This part excerpt is key for many reasons, it highlights the possible selection of data or simply not caring enough about the missing data to make sound conclusions. Mark Lovell along with Micky Collins were/are major figures within ImPACT – this part of the book and excerpt not withstanding they have done good work in their careers, however this information which the Fainaru’s obtained brings a whole different light on what was transpiring behind the scenes. Granted this interaction between Barr and Collins is a he-said-he-said situation the net effect is that information was missing to form sound conclusions; moreover it seems as though those making policy changes and statements about player safety in regard to concussions was selectively choosing which data it was going to use. FWIW, the idea of having baselines and a test that can objectively measure concussion recovery is “doing good” and Collins was reported as saying. However at what cost and what lengths are people willing to go?
I can imagine the book was given a tidy little bow to finish upon (still getting there), when the NFL settlement was reached just prior to the season beginning. Or, perhaps the book completely underscores why the settlement had to happen from the leagues perspective. As one prominent attorney told me – paraphrasing – “could you imagine what would be found if there was actual discovery in this case?”
For those that want to know why some are deeply concerned with the health of the professional players and to an extent why this information needs to trickle down to the lower levels this book is one you need to put on your reading list. The Brothers Fainaru did tremendous work!
With due respect, please cite any work conducted by Maroon, Collins or Lovell post 1998 that has any merit? They call themselves scientists and they were little more than marketers. They manipulated data and failed to publicly renounce their misstatements. They sold Impact in a medically unethical fashion for years. Lovell now finds Jesus because he is caught. I don’t see him or any other member of the gang of three doling out money to the families of Terry Long, Mike Webster, Justin Strzelczyk or any other Steeler who died with brain damage (Lovell, Maroon and Collins along with Tony Yates were the team doctors – ImPact detected nothing).
All their papers should be examined for retraction. If they are on any faculty, they should be cashiered.
UPMC should immediately shutdown its so-called concussion clinic on ethical grounds. Outside investigators should audit all cases to see how it conducted business.
Finally, the NFL needs to fire them publicly including rescinding all consulting arrangements. All work conducted by these hacks for the NFL should also be made public especially their emails. ImPact should be removed from the sidelines. No one should have any confidence in a product sold by quacks.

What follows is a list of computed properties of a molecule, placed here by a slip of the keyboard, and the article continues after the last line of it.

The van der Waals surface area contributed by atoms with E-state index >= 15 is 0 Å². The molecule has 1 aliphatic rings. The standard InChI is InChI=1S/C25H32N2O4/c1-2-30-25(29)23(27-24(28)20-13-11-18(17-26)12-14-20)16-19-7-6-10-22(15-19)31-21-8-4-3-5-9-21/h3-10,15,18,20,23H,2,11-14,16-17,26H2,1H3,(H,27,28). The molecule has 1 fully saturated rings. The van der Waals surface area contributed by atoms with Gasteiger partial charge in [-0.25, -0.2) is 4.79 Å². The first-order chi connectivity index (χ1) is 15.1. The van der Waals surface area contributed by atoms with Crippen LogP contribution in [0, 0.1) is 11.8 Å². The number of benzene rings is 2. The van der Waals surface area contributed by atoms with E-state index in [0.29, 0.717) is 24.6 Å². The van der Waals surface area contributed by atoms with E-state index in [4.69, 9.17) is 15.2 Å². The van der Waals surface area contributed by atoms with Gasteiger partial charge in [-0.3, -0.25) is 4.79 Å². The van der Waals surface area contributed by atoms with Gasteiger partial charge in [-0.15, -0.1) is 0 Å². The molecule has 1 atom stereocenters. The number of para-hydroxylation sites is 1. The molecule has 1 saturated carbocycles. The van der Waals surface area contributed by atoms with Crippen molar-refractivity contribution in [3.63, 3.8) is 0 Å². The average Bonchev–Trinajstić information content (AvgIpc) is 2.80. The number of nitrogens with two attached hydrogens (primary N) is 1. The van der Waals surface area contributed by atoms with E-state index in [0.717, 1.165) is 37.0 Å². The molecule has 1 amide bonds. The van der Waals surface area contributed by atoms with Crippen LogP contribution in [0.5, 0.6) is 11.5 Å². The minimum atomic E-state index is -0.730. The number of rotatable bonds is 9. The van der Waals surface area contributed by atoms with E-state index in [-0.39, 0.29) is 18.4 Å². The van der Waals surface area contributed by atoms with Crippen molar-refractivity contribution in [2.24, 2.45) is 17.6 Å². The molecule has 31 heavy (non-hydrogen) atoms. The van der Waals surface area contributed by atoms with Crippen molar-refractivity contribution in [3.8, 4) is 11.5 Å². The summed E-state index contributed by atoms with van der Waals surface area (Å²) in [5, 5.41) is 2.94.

By all reports their patients love their work…
I would be curious how many former Steelers or wives and children of dead Steelers would agree. Or, for that matter, would Sid Crosby agree with the statement.
Being well-promoted and endorsed by the NFL is not the same thing as clinical excellence. Getting over on a vulnerable and ignorant public is not much of trick.
Remember, if something or someone is endorsed by the NFL, it is only because they are doing a valuable service, such as, concealing and conflating science or paying a stiff fee to the league.
Dear Mr. Fink,
After reading the numerous libelous comments made by Jbloggs, perhaps it is time to disallow anonymous comments on your site.
its an open forum… take that up with him…
This reply is directed to the content of pliska’s response pattern reflected and displayed in several of the individual’s TCB blog comments
1- According to LaHaye & Phillips (1982) ACTIVE expressions of anger include, and are not limited to,
From my perspective, your various blog comments clearly reflect these components.
2 – In your illogical and apparent emotionally filled attacks towards J Bloggs, you appear to be attacking him and Not his perspectives as you do not present evidence to support your opinions.
YOUR FOCUS on the person and NOT the evidence reflects MAJOR FALLACIES in LOGIC…
These fallacies follow: Ad hominem and tu quoque… along with a flavor of Red Herring
Definitions for Ad hominem and tu quoque:
The ad hominem (“against the person”) and tu quoque (“you, too!”) fallacies focus our attention on people rather than on arguments or evidence.
In both of these arguments, the conclusion is usually “You shouldn’t believe So-and-So’s argument.”
The reason for not believing So-and-So is that So-and-So is either a bad person (ad hominem) or a hypocrite (tu quoque). In an ad hominem argument, the arguer attacks his or her opponent instead of the opponent’s argument
Definition for Red Herring:
Partway through an argument, the arguer goes off on a tangent, raising a side issue that distracts the audience from what’s really at stake.
Often, the arguer never returns to the original issue.
for example: the “….jackhammers….” statement
(info re fallacies obtained from unc.edu website, 2013)
Speaking of anonymous BS, who or what the heck is a ‘pliska’? He or she smells like a blowhard yak for Lord Football… Incidentally, libelous statements in this context must qualify as patently false and committed with gross negligence or reckless disregard for truth. The expert Joe Bloggs simply defames the football quacks with true statements. Libel has nothing to do with it here, but I think ‘pliska’ gets that, unless acting as complete moron and not merely as football shill.